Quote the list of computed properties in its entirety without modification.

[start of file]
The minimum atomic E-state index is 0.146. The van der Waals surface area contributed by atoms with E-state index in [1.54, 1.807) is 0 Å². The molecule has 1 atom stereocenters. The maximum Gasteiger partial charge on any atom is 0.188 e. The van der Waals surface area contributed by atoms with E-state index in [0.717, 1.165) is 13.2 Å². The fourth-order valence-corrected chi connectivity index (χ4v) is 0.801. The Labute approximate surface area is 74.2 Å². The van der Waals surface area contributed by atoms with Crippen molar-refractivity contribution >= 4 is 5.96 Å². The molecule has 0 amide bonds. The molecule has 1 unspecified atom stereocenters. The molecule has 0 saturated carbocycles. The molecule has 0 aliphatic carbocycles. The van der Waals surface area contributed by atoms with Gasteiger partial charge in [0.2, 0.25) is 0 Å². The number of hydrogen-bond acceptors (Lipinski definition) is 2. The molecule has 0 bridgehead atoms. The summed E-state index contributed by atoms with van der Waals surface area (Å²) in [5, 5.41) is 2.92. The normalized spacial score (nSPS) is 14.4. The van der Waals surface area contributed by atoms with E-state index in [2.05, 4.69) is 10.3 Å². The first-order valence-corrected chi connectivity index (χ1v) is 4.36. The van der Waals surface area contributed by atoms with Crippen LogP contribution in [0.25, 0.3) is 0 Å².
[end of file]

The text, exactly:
The minimum atomic E-state index is 0.146. The van der Waals surface area contributed by atoms with E-state index in [1.54, 1.807) is 0 Å². The molecule has 1 atom stereocenters. The maximum Gasteiger partial charge on any atom is 0.188 e. The van der Waals surface area contributed by atoms with E-state index in [0.717, 1.165) is 13.2 Å². The fourth-order valence-corrected chi connectivity index (χ4v) is 0.801. The Labute approximate surface area is 74.2 Å². The van der Waals surface area contributed by atoms with Crippen molar-refractivity contribution >= 4 is 5.96 Å². The molecule has 0 amide bonds. The molecule has 1 unspecified atom stereocenters. The molecule has 0 saturated carbocycles. The molecule has 0 aliphatic carbocycles. The van der Waals surface area contributed by atoms with Gasteiger partial charge in [0.2, 0.25) is 0 Å². The number of hydrogen-bond acceptors (Lipinski definition) is 2. The molecule has 0 bridgehead atoms. The summed E-state index contributed by atoms with van der Waals surface area (Å²) in [5, 5.41) is 2.92. The normalized spacial score (nSPS) is 14.4. The van der Waals surface area contributed by atoms with E-state index in [2.05, 4.69) is 10.3 Å². The first-order valence-corrected chi connectivity index (χ1v) is 4.36. The van der Waals surface area contributed by atoms with Crippen LogP contribution in [0.25, 0.3) is 0 Å².